In a peculiar turn of events, a Michigan resident recently received a postcard that had been sent a hundred years earlier, back in the 20th century. The intriguing discovery has left many questions unanswered, particularly regarding the identity of the sender, who appears to be a person named “Flossie Burgess.” However, limited records make it challenging to find substantial information about this individual, as it is suspected that “Flossie” might be a nickname, further complicating the search for relevant documents.

Adding to the intrigue, the postcard features a Halloween-themed design, indicating that it was sent just before the Halloween season. While Halloween is often associated with the “1970s and 1980s” era, historical evidence reveals that people in the 19th and early 20th centuries also embraced the festivities of the “scary season.”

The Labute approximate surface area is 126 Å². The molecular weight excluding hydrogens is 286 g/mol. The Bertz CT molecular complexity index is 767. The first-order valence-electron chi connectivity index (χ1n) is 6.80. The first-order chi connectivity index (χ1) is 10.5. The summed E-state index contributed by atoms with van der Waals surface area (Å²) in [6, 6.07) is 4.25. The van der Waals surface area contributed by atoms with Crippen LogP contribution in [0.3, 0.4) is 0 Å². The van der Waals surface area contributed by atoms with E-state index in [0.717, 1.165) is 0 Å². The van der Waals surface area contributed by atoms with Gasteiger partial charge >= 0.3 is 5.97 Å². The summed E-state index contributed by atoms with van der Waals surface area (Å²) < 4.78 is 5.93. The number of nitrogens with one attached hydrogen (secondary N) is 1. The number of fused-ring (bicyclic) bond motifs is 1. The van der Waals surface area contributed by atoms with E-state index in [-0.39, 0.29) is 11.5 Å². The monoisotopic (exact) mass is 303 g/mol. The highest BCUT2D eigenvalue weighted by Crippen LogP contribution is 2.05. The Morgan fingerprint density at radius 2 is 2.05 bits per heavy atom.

Contrary to expectations, the postcard did not travel a great distance to reach its destination. According to FOX17, the sender dispatched the card from Jamestown, NY, which is relatively close to Belding, Michigan. In today’s time, a postcard would likely arrive within two or three days, but it would have taken longer in 1920. Nevertheless, a delay of one hundred years is far beyond reasonable expectations.

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